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Dec 18, 2023


The U.S. Institute for Security Governance (ISG) made its inaugural visit to Sri Lanka in February 2020, just before the onset of the global pandemic. During this visit, ISG (part of Defense Security Cooperation University) identified the potential for an Institutional Capacity Building (ICB) project in collaboration with the newly established Sri Lankan National Defense College.  

This project, which ISG was able to support virtually during the COVID-19 period, provided ISG and Sri Lankan counterparts with an opportunity to build trust and rapport, despite pandemic limitations on in-person interaction. ISG also gained a greater appreciation for Sri Lankan defense priorities and strategic decision-making culture – organizational insights that would position ISG to be a more thoughtful and effective partner when travel restrictions were lifted in late 2021. 

Post-Covid pandemic, as ISG resumed its advisory efforts in country, the Sri Lanka Navy and Air Force expressed interest in receiving support on pressing institutional challenges. These requests aligned well with U.S. priorities of the Sri Lanka Maritime Security Significant Security Cooperation Initiative (SSCI). With mutual alignment of maritime objectives, ISG was authorized to support Sri Lanka Navy and Air Force requests for enhancing maritime doctrine and providing human resource advising. Of salience were Sri Lankan requests for help with the development of non-commissioned officer (NCO) recruiting, personnel management, and retention policies.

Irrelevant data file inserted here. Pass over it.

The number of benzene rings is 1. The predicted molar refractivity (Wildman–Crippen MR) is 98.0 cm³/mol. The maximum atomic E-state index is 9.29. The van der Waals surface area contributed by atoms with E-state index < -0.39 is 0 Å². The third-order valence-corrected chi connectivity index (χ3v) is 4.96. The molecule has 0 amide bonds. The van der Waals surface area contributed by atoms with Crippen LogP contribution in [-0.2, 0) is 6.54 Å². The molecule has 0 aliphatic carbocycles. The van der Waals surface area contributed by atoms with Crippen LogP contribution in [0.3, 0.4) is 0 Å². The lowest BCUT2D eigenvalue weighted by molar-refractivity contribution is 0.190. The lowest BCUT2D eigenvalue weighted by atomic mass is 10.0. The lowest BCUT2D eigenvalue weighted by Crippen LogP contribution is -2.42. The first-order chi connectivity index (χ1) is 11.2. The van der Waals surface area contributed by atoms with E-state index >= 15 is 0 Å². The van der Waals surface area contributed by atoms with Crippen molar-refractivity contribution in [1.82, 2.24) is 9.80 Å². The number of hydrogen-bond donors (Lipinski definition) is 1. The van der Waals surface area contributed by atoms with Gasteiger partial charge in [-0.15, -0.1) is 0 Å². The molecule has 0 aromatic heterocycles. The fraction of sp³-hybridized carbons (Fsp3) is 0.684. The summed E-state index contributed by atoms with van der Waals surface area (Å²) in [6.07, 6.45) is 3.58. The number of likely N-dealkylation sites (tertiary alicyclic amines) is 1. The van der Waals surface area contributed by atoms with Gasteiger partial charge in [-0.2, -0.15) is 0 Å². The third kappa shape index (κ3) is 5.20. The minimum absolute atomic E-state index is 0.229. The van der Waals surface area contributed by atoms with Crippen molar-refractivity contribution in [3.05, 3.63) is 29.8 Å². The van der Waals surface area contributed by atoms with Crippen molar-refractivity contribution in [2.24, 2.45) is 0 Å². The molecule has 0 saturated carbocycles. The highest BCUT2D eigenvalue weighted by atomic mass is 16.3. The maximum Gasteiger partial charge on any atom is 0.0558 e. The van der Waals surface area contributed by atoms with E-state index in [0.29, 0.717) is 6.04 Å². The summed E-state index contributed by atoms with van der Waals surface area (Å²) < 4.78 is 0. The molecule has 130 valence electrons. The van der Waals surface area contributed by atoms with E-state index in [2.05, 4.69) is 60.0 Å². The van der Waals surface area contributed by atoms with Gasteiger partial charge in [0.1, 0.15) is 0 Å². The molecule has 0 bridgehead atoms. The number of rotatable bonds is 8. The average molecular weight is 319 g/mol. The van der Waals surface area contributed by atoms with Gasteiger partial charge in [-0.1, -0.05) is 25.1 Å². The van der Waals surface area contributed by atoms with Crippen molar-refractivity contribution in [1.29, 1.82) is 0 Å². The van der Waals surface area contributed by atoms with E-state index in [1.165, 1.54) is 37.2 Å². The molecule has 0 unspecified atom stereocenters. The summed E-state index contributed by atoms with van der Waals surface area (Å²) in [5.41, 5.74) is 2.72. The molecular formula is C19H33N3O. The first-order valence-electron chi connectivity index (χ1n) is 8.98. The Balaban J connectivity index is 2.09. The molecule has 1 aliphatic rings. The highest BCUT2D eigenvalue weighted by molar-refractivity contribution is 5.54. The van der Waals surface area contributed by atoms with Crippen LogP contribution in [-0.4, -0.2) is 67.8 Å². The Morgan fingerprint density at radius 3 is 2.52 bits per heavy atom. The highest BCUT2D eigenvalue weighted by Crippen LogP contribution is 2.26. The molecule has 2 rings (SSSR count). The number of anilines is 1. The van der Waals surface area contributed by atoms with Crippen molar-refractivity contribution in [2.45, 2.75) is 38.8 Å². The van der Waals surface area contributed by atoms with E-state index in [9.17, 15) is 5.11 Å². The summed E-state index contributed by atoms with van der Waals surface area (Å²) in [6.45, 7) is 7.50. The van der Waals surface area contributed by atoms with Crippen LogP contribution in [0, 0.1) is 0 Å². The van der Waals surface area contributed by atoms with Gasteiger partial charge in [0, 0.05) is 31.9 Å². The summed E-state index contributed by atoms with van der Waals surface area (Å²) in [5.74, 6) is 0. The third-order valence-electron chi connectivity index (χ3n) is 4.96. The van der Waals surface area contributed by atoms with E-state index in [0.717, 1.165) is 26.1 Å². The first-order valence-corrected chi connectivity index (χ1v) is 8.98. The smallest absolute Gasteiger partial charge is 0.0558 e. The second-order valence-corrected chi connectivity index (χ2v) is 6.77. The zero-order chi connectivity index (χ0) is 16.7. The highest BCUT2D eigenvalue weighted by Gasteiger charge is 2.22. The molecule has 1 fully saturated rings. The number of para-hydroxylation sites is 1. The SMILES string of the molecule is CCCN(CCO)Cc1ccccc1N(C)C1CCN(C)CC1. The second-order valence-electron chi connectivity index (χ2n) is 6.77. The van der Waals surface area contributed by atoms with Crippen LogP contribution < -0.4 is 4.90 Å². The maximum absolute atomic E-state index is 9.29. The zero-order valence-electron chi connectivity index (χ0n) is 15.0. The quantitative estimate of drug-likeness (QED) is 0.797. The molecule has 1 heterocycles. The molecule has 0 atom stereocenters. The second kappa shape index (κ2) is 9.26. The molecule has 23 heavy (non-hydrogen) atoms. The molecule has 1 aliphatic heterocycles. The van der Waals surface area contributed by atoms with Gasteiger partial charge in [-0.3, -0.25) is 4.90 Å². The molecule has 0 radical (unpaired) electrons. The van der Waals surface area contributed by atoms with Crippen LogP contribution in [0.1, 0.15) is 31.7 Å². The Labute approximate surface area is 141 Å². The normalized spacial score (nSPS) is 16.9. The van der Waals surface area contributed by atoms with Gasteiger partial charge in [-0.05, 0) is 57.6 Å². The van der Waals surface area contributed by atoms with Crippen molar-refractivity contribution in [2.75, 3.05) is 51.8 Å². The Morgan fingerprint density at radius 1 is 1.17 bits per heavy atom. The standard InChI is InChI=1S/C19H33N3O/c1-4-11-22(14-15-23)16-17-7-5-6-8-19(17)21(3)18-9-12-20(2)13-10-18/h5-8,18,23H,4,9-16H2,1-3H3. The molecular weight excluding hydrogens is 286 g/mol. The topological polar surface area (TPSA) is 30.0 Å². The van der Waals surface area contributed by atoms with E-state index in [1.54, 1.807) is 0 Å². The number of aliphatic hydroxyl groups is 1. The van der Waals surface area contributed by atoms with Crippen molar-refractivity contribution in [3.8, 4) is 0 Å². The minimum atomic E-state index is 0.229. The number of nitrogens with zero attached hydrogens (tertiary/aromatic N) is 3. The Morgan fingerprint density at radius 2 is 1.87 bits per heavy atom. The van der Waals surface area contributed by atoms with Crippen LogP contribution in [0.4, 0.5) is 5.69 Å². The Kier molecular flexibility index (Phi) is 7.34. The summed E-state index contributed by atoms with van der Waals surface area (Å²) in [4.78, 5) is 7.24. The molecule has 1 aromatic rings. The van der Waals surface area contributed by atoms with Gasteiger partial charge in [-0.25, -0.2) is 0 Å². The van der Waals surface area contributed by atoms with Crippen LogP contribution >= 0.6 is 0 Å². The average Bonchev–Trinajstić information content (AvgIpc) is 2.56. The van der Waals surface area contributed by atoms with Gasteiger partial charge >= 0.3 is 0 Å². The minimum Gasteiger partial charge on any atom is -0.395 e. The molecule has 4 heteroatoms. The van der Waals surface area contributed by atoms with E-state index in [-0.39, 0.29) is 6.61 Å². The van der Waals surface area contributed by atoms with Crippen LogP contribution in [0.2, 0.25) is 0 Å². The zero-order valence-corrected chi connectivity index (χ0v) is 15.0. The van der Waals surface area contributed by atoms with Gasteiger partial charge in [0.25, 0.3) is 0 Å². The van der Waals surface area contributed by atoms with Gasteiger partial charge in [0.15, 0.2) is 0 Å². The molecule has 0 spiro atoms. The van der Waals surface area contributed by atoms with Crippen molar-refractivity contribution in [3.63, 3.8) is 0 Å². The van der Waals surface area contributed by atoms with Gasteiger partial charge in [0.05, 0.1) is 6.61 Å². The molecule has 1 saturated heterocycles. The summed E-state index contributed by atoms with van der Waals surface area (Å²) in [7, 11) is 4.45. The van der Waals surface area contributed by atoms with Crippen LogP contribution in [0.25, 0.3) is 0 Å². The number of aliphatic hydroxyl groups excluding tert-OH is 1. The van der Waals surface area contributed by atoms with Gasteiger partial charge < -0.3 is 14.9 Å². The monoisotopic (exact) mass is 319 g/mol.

ISG’s expanded support to the Navy and Air Force showcases the profound impact that a well-designed and patiently implemented initial ICB project can have for prospects of future cooperation. With a solid start and foundation, more substantial partnerships can be built due to the trust and collaboration fostered by those early efforts.  

This measured approach to ICB has continued to reveal more opportunities for ISG to be of assistance to the Government of Sri Lanka.  It also illuminated ways that ISG could further enhance the U.S.-Sri Lanka bilateral defense relationship. In early 2023, the Sri Lanka Ministry of Defense reached out to U.S. Embassy Colombo requesting ISG’s support for two critical defense sector governance needs. They requested assistance in developing a new defense strategy that could help the government advocate for a more streamlined, technologically advanced military with a heightened maritime focus. Secondly, they requested ISG’s expertise in analyzing military force modernization and force optimization options – formidable tasks given limited capacity within the Ministry of Defense staff.  

A notable aspect of ISG’s advisory support on defense sector governance is that Sri Lanka’s executive project sponsor for this ISG activity is a female senior executive civil servant, equivalent in rank to a U.S. Assistant/Undersecretary of Defense. This not only underscores the importance of the project but also demonstrates the leading role that women are already playing in managing the Sri Lankan defense and military sector.  

ISG’s sustained advising efforts since 2020 have played a pivotal role in fortifying the partnership between the United States and Sri Lanka. The latest work on defense governance issues also highlights how ISG can contribute to a top priority for U.S. interagency policy goals in Sri Lanka. Through these collaborative initiatives, the Sri Lankan government is benefiting from U.S. assistance and expertise, while also developing critical strategies and a new vision for their sovereign security interests and needs in the years ahead.